Tag Archives: simple

Chicken Waldorf Salad

It’s been a long time since I contributed to my own site here and after much um-ing and ah-ing over whether or not to continue Gentle Voice or amalgamate this with my blog, here I am again, posting here. I am nothing if not indecisive. I think.

So without any more wiffle, here’s a little treat for the tastebuds: Chicken Waldorf Salad. This is an incredibly simple but oh so tasty recipe. Don’t be afraid to alter amounts of the separate ingredients because it’s a very forgiving combo of flavours and creativity is the key to good cooking I say!

Ingredients (For two people):

2 cooked chicken breasts (or equivalent meat from elsewhere on the bird), cut into bite size pieces

1 stick of celery, chopped

2 spring onions (scallions), chopped

2 oz (50g) walnut halves, roughly chopped

6 oz (175g) seedless grapes, washed and halved

3 rounded tablespoons of mayonnaise

Salt and crushed black pepper to season

Lettuce leaves (something crunchy like Cos / Romaine lettuce is good).

Put all the ingredients in a large bowl, add the mayonnaise and gently toss through to combine and coat everything. Serve on a bed of lettuce leaves. Simple as …

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Citrus Chicken with Chilli New Potatoes

 

 

 

 

 

 

 

 

Ingredients

For the citrus chicken

  • 4 chicken breast fillets
  • 1 lemon, juice and zest only
  • 1 lime, juice and zest only
  • 1 tbsp olive oil
  • 1 small bunch coriander, chopped
  • salt and freshly ground black pepper

For the chilli new potatoes

  • 1kg new potatoes
  • 2 tbsp butter
  • 1 tbsp olive oil
  • 1/2 tsp chilli paste, or 1 red chilli, finely chopped
  • 1 bag mixed green salad leaves, to serve

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Method

 

1. For the citrus chicken: lay the chicken fillets between 2 sheets of greaseproof paper and use a rolling pin or meat mallet to flatten them out to about 5mm thick.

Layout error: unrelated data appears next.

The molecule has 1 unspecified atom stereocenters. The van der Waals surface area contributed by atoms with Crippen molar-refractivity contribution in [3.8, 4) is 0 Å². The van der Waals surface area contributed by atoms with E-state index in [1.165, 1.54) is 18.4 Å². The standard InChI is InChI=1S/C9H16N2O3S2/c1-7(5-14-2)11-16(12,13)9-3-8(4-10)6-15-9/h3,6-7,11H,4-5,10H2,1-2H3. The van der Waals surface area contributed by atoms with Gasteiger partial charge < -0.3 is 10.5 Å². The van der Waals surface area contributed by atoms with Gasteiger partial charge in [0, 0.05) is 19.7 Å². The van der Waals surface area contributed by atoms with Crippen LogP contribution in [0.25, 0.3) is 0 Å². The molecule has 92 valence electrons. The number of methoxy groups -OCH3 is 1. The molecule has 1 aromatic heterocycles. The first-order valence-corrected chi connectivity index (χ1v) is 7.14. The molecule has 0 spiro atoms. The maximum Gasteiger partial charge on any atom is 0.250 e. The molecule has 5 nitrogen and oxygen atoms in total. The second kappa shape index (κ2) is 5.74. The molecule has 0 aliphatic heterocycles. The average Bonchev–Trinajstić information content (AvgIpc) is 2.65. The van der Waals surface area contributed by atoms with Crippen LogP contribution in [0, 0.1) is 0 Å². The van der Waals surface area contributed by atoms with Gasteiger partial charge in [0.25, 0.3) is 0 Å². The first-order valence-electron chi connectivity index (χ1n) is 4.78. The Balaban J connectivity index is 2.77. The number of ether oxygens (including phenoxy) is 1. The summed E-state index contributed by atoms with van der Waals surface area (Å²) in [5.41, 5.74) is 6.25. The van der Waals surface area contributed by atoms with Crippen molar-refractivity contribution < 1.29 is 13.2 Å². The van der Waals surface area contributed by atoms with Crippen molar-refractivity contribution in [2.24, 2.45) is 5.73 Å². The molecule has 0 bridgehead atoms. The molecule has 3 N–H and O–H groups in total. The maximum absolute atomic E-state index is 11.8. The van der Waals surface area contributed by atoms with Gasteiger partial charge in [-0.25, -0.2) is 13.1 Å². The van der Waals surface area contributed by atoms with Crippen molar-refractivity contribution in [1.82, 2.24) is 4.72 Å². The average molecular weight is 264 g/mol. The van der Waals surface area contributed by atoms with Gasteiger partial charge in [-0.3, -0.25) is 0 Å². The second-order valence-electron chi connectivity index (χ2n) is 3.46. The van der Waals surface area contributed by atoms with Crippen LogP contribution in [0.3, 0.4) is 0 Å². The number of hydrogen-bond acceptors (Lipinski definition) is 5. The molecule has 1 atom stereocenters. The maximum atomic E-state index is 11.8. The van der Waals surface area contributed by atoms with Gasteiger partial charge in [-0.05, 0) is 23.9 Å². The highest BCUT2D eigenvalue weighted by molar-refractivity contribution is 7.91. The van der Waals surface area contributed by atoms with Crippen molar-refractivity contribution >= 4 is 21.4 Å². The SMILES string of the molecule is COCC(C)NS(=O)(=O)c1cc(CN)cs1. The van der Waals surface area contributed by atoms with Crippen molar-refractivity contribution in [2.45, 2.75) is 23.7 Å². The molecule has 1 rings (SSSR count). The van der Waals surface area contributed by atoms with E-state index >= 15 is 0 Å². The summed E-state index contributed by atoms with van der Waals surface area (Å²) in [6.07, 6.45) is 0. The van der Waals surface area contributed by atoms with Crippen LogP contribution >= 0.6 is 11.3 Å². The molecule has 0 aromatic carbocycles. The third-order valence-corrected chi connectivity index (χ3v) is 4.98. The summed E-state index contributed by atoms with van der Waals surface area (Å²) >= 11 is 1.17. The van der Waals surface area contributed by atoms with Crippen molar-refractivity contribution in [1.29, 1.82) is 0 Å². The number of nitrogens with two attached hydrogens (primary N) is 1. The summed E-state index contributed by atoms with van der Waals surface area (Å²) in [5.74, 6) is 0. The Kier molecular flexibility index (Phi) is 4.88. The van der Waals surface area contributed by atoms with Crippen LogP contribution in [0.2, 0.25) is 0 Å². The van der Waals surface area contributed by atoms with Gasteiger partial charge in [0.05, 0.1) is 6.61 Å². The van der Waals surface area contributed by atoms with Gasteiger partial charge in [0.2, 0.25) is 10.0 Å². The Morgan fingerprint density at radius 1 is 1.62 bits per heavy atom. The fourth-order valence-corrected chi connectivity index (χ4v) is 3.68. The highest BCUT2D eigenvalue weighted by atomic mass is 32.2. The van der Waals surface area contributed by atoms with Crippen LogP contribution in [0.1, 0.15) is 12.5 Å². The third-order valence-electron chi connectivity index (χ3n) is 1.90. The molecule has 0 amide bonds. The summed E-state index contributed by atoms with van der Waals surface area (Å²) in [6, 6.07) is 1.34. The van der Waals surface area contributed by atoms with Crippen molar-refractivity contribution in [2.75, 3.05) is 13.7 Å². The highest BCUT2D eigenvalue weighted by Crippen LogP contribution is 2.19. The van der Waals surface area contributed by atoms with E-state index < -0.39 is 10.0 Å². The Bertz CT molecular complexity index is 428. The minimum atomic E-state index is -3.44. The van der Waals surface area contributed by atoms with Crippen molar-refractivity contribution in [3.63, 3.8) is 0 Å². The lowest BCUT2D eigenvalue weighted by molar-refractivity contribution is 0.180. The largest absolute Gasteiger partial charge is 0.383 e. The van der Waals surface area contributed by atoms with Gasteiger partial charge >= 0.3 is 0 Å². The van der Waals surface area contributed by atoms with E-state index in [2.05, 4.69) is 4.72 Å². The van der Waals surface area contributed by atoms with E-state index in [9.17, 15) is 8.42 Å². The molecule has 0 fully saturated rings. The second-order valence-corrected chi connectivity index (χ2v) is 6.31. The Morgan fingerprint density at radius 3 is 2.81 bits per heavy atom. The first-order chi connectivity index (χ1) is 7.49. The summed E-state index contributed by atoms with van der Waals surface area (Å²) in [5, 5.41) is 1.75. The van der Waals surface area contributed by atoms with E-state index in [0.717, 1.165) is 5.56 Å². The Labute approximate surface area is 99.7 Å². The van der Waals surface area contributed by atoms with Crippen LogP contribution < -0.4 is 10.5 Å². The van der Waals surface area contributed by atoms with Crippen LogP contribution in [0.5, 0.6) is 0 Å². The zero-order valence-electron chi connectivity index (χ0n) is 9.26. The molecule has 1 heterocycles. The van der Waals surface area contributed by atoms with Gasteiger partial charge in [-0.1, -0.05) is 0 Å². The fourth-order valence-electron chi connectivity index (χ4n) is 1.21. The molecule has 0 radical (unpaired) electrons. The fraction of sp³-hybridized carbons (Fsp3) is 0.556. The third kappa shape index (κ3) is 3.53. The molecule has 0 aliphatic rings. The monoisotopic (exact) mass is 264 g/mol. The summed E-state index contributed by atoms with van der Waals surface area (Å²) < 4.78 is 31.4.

2. In a large, shallow dish, mix together the lemon and lime juice and zest, olive oil, coriander and salt and freshly ground black pepper.

3. Add the chicken fillets and coat thoroughly in the marinade then cover and chill in the fridge for at least an hour, preferably overnight.

4. For the chilli new potatoes: parboil the potatoes in a large pan of boiling, salted water for 7-10 minutes. Drain well then cover with a clean, dry tea-towel to absorb any excess moisture. Set aside to cool slightly then cut into diagonal slices.

5. Melt the butter and oil together in a large frying pan over a medium heat. Add the chilli and the potato slices and fry for 10 minutes, turning halfway, until crisp and golden-brown.

6. To cook the chicken, preheat a griddle pan over a high heat (you could also cook the chicken over the hot coals of a barbecue).

7. Place the chicken fillets on the griddle pan and cook for 5 minutes on each side, or until charred on the outside and cooked through.

8. Serve the citrus chicken with the chilli new potatoes and green salad alongside.

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Pilaf Rice

A simple and foolproof method for cooking rice that produces a moist and tasty result.

Ingredients

25g (1 oz) butter

1 small onion (about 125g / 4 1/2 oz), peeled and chopped

300g (11 oz) basmati rice

750 ml (1-1/4 pints) chicken or vegetable stock

Method

Preheat the oven to 170C (325F), gas mark 3.

Melt the butter in a casserole or saucepan that is large enough to accommodate all the rice (bearing in mind that it will swell).  Add the onion and season.  Cover and cook over a low heat for approximately 10 minutes, or until the onion is soft.  Add the rice and stir for about 2 minutes until it crackles, then add the stock and some salt and pepper.  Bring to the boil then transfer to the oven and cook for about 10 minutes or until the rice is just cooked so that it is slightly al dente and all the liquid absorbed.

Cover and keep warm until ready to serve.

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Steak au Poivre

peppercornsNot the standard Steak au Poivre with five different types of peppercorns, cream etc.  It’s the steak with pepper, butter and brandy.  Delightful in its simplicity, easy to prepare, but never skimp on the steak.  I like a good Angus sirloin – for me, anything less is false economy.

Serves 2

Ingredients

2 Angus sirloin steaks, at room temperature (have them out of the fridge a good 15 minutes before you need them)

2 tablespoons of black peppercorns

1 – 2 tablespoons olive oil

1-1/2 oz (about 30g) unsalted butter

2 good slugs of Cognac***